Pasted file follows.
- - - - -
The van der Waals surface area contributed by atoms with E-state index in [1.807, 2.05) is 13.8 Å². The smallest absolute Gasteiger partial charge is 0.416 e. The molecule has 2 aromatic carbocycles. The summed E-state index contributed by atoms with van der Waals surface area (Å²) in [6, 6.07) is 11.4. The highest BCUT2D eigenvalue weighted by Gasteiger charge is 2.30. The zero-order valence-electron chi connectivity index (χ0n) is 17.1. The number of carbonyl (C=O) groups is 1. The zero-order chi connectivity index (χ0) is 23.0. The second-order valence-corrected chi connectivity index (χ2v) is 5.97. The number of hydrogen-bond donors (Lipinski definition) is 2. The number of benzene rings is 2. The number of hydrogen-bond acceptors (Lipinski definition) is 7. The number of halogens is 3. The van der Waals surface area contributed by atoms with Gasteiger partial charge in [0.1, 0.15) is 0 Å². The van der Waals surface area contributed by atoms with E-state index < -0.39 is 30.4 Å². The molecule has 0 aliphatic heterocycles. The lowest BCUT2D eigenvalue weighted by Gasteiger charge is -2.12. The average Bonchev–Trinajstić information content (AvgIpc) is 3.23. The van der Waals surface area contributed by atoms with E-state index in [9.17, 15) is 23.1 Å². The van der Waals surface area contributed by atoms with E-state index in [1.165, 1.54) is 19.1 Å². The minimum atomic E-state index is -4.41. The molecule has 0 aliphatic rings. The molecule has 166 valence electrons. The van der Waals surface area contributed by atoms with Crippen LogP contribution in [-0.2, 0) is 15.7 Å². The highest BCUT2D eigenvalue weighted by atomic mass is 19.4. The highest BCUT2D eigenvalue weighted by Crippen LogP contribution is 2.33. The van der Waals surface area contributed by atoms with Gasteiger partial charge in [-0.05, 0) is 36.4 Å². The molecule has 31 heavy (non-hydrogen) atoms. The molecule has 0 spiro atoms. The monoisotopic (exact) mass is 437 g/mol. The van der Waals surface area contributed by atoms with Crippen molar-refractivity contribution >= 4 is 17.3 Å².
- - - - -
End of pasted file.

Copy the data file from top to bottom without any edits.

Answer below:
The van der Waals surface area contributed by atoms with E-state index in [1.807, 2.05) is 13.8 Å². The smallest absolute Gasteiger partial charge is 0.416 e. The molecule has 2 aromatic carbocycles. The summed E-state index contributed by atoms with van der Waals surface area (Å²) in [6, 6.07) is 11.4. The highest BCUT2D eigenvalue weighted by Gasteiger charge is 2.30. The zero-order valence-electron chi connectivity index (χ0n) is 17.1. The number of carbonyl (C=O) groups is 1. The zero-order chi connectivity index (χ0) is 23.0. The second-order valence-corrected chi connectivity index (χ2v) is 5.97. The number of hydrogen-bond donors (Lipinski definition) is 2. The number of benzene rings is 2. The number of hydrogen-bond acceptors (Lipinski definition) is 7. The number of halogens is 3. The van der Waals surface area contributed by atoms with Gasteiger partial charge in [0.1, 0.15) is 0 Å². The van der Waals surface area contributed by atoms with E-state index < -0.39 is 30.4 Å². The molecule has 0 aliphatic heterocycles. The lowest BCUT2D eigenvalue weighted by Gasteiger charge is -2.12. The average Bonchev–Trinajstić information content (AvgIpc) is 3.23. The van der Waals surface area contributed by atoms with E-state index in [9.17, 15) is 23.1 Å². The van der Waals surface area contributed by atoms with E-state index in [1.165, 1.54) is 19.1 Å². The minimum atomic E-state index is -4.41. The molecule has 0 aliphatic rings. The molecule has 166 valence electrons. The van der Waals surface area contributed by atoms with Crippen LogP contribution in [-0.2, 0) is 15.7 Å². The highest BCUT2D eigenvalue weighted by atomic mass is 19.4. The highest BCUT2D eigenvalue weighted by Crippen LogP contribution is 2.33. The van der Waals surface area contributed by atoms with Gasteiger partial charge in [-0.05, 0) is 36.4 Å². The molecule has 31 heavy (non-hydrogen) atoms. The molecule has 0 spiro atoms. The monoisotopic (exact) mass is 437 g/mol. The van der Waals surface area contributed by atoms with Crippen molar-refractivity contribution >= 4 is 17.3 Å².